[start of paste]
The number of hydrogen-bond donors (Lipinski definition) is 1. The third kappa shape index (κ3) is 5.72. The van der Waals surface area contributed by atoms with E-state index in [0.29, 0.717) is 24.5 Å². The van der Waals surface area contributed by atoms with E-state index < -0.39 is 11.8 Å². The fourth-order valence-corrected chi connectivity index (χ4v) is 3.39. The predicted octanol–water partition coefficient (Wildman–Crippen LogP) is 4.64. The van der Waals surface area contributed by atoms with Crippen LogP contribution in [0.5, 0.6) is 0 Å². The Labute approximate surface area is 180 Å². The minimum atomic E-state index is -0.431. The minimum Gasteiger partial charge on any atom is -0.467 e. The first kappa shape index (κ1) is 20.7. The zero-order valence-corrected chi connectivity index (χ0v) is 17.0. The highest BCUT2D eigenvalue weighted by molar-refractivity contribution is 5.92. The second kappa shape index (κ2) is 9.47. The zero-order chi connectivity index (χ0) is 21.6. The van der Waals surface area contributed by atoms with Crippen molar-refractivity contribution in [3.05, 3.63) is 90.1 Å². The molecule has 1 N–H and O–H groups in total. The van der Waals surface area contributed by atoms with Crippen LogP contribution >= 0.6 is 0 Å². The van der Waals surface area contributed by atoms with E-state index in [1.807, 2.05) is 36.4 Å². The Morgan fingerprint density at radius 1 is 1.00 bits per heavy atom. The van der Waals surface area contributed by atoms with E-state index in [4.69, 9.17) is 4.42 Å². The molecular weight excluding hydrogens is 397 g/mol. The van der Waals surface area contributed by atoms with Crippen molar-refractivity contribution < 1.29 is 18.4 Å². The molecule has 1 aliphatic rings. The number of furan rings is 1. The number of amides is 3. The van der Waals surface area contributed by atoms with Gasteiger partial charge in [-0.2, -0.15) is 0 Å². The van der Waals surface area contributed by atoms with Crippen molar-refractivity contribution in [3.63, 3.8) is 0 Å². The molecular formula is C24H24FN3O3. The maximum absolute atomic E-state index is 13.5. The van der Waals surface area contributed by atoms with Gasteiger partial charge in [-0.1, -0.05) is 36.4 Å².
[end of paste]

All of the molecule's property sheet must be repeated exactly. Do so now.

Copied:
The number of hydrogen-bond donors (Lipinski definition) is 1. The third kappa shape index (κ3) is 5.72. The van der Waals surface area contributed by atoms with E-state index in [0.29, 0.717) is 24.5 Å². The van der Waals surface area contributed by atoms with E-state index < -0.39 is 11.8 Å². The fourth-order valence-corrected chi connectivity index (χ4v) is 3.39. The predicted octanol–water partition coefficient (Wildman–Crippen LogP) is 4.64. The van der Waals surface area contributed by atoms with Crippen LogP contribution in [0.5, 0.6) is 0 Å². The Labute approximate surface area is 180 Å². The minimum atomic E-state index is -0.431. The minimum Gasteiger partial charge on any atom is -0.467 e. The first kappa shape index (κ1) is 20.7. The zero-order valence-corrected chi connectivity index (χ0v) is 17.0. The highest BCUT2D eigenvalue weighted by molar-refractivity contribution is 5.92. The second kappa shape index (κ2) is 9.47. The zero-order chi connectivity index (χ0) is 21.6. The van der Waals surface area contributed by atoms with Crippen molar-refractivity contribution in [3.05, 3.63) is 90.1 Å². The molecule has 1 N–H and O–H groups in total. The van der Waals surface area contributed by atoms with Crippen LogP contribution >= 0.6 is 0 Å². The van der Waals surface area contributed by atoms with E-state index in [1.807, 2.05) is 36.4 Å². The Morgan fingerprint density at radius 1 is 1.00 bits per heavy atom. The van der Waals surface area contributed by atoms with E-state index in [4.69, 9.17) is 4.42 Å². The molecular weight excluding hydrogens is 397 g/mol. The van der Waals surface area contributed by atoms with Crippen molar-refractivity contribution < 1.29 is 18.4 Å². The molecule has 1 aliphatic rings. The number of furan rings is 1. The number of amides is 3. The van der Waals surface area contributed by atoms with Gasteiger partial charge in [-0.2, -0.15) is 0 Å². The van der Waals surface area contributed by atoms with Crippen molar-refractivity contribution in [3.63, 3.8) is 0 Å². The molecular formula is C24H24FN3O3. The maximum absolute atomic E-state index is 13.5. The van der Waals surface area contributed by atoms with Gasteiger partial charge in [-0.1, -0.05) is 36.4 Å².